Most of the world’s address space is already claimed. But by using tools like NAT* and PAT** you can hide an entire network of computers behind a single IP address, and they can use IP addresses already assigned to other people.

*NAT – Network Address Translation. Used extensively. Even though, for example, AT&T owns 63.x.x.x, I can have a router or a firewall change every 63.x.x.x address I’m running on my private network, to look like another address once it leaves my network and heads to the internet.

**PAT – Port Address Translation. By employing this nifty little tool, I can have tens of thousands of servers sitting behind a router or a firewall, and all traffic exiting my device will appear as one or two addresses.

Anyone who’s using a nifty little LinkSys router to plug multiple home computers into, say Road Runner or Cable/DSL, is already using these tools.

From bianchi_roadie:

(The Internet) actually isn’t “controlled” by anyone. Just a set of agreements between networks, which are controlled by companies, universities, and governments.

The only thing the Dept of Commerce “controls” about the Internet is that they back ICANN and IANA, which regulate the root zone of DNS. The US gov’t doesn’t even control much of the RIR’s (which maintain the IP address allocations around the world – 1 in North America, 1 in Asia, 1 in Europe, and 2 new ones in Africa and Latin America).

Really, the US DoC only approves changes to the root DNS file. The rest is left up to ISP’s, business regulations and standards bodies. My fear is that the UN would seek to impose tighter controls than the USG (United States Government) ever would – “hate speech” crimes for online postings for example.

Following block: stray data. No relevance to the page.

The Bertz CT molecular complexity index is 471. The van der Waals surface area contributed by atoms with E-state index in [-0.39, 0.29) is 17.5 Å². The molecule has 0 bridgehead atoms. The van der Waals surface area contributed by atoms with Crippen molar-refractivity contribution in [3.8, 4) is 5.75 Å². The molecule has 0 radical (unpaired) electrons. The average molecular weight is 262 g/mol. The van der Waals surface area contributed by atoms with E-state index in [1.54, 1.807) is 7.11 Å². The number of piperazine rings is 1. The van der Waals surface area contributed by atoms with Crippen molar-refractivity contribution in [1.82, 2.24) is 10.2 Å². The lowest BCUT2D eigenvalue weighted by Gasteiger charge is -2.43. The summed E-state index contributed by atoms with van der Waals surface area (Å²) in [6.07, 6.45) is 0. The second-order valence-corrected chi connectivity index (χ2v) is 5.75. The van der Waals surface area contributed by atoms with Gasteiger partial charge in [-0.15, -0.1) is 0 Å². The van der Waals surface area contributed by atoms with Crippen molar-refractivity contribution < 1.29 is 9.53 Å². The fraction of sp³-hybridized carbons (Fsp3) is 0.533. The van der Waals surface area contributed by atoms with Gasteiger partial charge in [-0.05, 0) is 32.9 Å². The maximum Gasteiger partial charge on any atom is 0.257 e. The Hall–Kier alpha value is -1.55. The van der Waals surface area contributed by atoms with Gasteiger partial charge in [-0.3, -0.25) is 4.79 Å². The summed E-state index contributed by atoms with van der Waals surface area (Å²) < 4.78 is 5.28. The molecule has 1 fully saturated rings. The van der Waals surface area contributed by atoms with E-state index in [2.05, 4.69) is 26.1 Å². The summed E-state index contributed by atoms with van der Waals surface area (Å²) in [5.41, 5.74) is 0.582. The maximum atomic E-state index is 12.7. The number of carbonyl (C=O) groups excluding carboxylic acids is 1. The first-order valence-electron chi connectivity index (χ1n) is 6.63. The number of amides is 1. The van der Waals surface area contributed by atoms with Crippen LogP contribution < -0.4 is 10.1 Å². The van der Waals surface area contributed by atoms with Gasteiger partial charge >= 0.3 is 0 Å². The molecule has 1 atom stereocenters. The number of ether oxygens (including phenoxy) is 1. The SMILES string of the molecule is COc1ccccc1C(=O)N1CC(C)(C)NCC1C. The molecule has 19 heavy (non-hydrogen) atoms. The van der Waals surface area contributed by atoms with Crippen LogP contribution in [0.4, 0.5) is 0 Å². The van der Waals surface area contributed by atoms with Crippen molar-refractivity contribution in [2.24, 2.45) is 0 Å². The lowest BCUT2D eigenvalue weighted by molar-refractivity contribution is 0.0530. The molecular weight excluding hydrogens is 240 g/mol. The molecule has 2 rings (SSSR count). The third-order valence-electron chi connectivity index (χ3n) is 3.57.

This is exactly what to fear from any UN or EU role in Internet governance. Their instincts, especially the UN’s, are demonstrably anti-democratic. The Internet has thrived under US governance, and there’s no reason to change things now.
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UPDATE: Willisms’ Hoodlumman: “Sorry, those guys couldn’t manage a Jiffy Lube.”

UPDATE 2: RConversation has a typically newsworthy and thoughtful post on the Internet, human rights, and the November World Summit on the Information Society that will take place in Tunis. First two paras:

Internet governance fight: will the real loser be human rights?

Much is being reported on the clash between the U.S. and most other world governments over who should control the internet… and the failure of diplomats at last week’s Geneva meeting to agree on a document outlining the future of internet governance, which is (or was) supposed to get announced at the World Summit on the Information Society (WSIS) in Tunis in mid-November.

Many of the governments who want to assert more control over the way the internet works are not friends of human rights and free speech. Like China, Iran, and the summit’s host country, Tunisia. Human rights groups are, shall we say, concerned about what this will mean for the future of free speech and human rights activism on the internet. A case in point: China has moved to block the exiled Chinese dissident organization, Human Rights in China, from participating as a non-governmental organization at WSIS.

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Previous Posts:
- July 5–US Retains Control of Internet Directory: AP Has Hissy Fit
- September 29–Internet Control Stays in the US (I should think so)